It was a rough weekend for the internet. While Friday’s problems with Amazon Web Services and other sites could be chalked up to some wicked thunderstorms, several sites went down Saturday for periods of time thanks to problems with the “leap second.”
About every 18 months, according to timeanddate.com, the wizards who run the world’s atomic clocks pause those clocks for a second in order to keep those clocks in sync with the speed of the rotation of the earth, which declines ever-so-slightly over the years. Most times the major computer systems that rely on precise timing handle this extra second with aplomb, but several major websites — Reddit, Gawker Media, and Foursquare, according to BuzzFeed — crashed Saturday afternoon after the leap second was added at 11:59:59 p.m. Greenwich Mean Time.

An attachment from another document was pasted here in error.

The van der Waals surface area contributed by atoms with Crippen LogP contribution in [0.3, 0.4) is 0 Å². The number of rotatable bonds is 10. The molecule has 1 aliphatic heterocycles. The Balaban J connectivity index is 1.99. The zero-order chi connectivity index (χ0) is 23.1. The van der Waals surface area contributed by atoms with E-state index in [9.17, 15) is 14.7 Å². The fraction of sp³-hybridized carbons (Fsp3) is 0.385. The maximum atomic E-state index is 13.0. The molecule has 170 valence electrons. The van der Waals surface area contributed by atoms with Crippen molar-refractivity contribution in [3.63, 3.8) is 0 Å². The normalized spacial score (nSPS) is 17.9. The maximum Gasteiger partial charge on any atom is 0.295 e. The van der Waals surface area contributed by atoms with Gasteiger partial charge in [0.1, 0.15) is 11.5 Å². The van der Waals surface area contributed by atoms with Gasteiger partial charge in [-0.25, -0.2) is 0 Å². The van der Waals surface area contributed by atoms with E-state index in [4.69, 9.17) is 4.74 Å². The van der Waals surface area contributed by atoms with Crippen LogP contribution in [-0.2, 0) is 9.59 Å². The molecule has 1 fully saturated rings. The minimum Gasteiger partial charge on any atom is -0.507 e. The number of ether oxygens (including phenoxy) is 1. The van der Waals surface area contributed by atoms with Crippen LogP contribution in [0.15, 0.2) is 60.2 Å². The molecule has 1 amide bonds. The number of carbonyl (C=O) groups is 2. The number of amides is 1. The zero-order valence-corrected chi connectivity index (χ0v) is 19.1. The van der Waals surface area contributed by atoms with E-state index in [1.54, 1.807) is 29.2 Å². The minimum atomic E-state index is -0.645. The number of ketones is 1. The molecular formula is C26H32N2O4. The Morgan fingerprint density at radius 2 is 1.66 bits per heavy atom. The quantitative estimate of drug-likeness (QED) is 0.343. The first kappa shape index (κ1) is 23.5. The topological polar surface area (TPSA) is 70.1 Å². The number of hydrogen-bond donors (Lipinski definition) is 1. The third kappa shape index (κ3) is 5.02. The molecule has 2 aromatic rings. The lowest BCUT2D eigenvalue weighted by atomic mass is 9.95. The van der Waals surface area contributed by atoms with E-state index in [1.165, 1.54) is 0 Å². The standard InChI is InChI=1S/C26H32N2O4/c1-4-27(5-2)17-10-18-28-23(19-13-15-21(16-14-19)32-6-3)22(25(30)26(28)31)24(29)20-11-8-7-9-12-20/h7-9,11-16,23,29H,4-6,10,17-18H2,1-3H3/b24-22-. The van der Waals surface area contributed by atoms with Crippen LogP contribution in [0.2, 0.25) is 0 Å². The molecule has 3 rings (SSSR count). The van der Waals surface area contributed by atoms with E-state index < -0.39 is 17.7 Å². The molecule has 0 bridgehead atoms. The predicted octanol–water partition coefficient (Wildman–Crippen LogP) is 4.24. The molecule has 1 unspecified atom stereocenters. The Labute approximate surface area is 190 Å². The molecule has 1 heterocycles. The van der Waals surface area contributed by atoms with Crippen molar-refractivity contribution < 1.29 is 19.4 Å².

I find it ironic that this leap second BS is significantly worse than Y2K.
— Mark Imbriaco (@markimbriaco) July 1, 2012
Wow, I guess Java was defeated by the leap second today? That’s like those invading Martians being brought down by the common cold
— Pinboard (@Pinboard) July 1, 2012
- “Hey, could you fix this Debian server which is crashing because of the leap second bug?”- “Sure, just give me a second…”
— Mikko Hypponen (@mikko) July 1, 2012
For more background on this issue, as well as one way to tackle the problem, check out a blog post from Google last year on how it deals with leap seconds.